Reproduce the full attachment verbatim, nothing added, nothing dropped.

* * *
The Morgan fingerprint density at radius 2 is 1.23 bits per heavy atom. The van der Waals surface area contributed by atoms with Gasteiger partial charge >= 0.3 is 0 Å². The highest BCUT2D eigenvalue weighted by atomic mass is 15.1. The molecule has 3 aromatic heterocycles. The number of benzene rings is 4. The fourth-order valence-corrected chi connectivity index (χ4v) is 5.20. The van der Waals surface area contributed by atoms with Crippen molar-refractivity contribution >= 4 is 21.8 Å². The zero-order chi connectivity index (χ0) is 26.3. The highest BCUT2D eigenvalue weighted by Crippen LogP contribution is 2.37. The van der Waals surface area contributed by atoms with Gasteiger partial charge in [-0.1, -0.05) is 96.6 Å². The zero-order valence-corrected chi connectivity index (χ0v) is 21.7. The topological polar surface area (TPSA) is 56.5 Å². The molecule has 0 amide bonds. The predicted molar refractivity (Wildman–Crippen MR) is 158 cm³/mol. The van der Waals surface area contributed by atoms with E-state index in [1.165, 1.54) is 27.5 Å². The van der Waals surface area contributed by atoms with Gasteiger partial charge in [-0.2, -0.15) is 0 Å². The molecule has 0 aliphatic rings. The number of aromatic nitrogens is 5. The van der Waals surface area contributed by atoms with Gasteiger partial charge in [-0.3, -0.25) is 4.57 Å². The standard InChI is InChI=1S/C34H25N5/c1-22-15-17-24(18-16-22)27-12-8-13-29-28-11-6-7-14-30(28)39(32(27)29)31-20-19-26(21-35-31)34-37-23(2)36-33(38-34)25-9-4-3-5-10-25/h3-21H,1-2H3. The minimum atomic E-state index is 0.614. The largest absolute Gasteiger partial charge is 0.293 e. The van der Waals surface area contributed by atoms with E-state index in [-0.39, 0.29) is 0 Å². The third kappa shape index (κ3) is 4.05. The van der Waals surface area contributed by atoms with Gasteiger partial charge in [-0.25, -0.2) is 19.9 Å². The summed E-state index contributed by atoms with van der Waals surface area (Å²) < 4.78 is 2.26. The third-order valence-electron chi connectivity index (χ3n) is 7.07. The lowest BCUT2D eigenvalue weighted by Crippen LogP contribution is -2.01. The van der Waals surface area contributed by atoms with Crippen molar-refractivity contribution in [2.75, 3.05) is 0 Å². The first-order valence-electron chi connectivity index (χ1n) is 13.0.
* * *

The Morgan fingerprint density at radius 2 is 1.23 bits per heavy atom. The van der Waals surface area contributed by atoms with Gasteiger partial charge >= 0.3 is 0 Å². The highest BCUT2D eigenvalue weighted by atomic mass is 15.1. The molecule has 3 aromatic heterocycles. The number of benzene rings is 4. The fourth-order valence-corrected chi connectivity index (χ4v) is 5.20. The van der Waals surface area contributed by atoms with Crippen molar-refractivity contribution >= 4 is 21.8 Å². The zero-order chi connectivity index (χ0) is 26.3. The highest BCUT2D eigenvalue weighted by Crippen LogP contribution is 2.37. The van der Waals surface area contributed by atoms with Gasteiger partial charge in [-0.1, -0.05) is 96.6 Å². The zero-order valence-corrected chi connectivity index (χ0v) is 21.7. The topological polar surface area (TPSA) is 56.5 Å². The molecule has 0 amide bonds. The predicted molar refractivity (Wildman–Crippen MR) is 158 cm³/mol. The van der Waals surface area contributed by atoms with E-state index in [1.165, 1.54) is 27.5 Å². The van der Waals surface area contributed by atoms with Gasteiger partial charge in [-0.2, -0.15) is 0 Å². The molecule has 0 aliphatic rings. The number of aromatic nitrogens is 5. The van der Waals surface area contributed by atoms with Gasteiger partial charge in [-0.3, -0.25) is 4.57 Å². The standard InChI is InChI=1S/C34H25N5/c1-22-15-17-24(18-16-22)27-12-8-13-29-28-11-6-7-14-30(28)39(32(27)29)31-20-19-26(21-35-31)34-37-23(2)36-33(38-34)25-9-4-3-5-10-25/h3-21H,1-2H3. The minimum atomic E-state index is 0.614. The largest absolute Gasteiger partial charge is 0.293 e. The van der Waals surface area contributed by atoms with E-state index in [-0.39, 0.29) is 0 Å². The third kappa shape index (κ3) is 4.05. The van der Waals surface area contributed by atoms with Gasteiger partial charge in [-0.25, -0.2) is 19.9 Å². The summed E-state index contributed by atoms with van der Waals surface area (Å²) < 4.78 is 2.26. The third-order valence-electron chi connectivity index (χ3n) is 7.07. The lowest BCUT2D eigenvalue weighted by Crippen LogP contribution is -2.01. The van der Waals surface area contributed by atoms with Crippen molar-refractivity contribution in [2.75, 3.05) is 0 Å². The first-order valence-electron chi connectivity index (χ1n) is 13.0.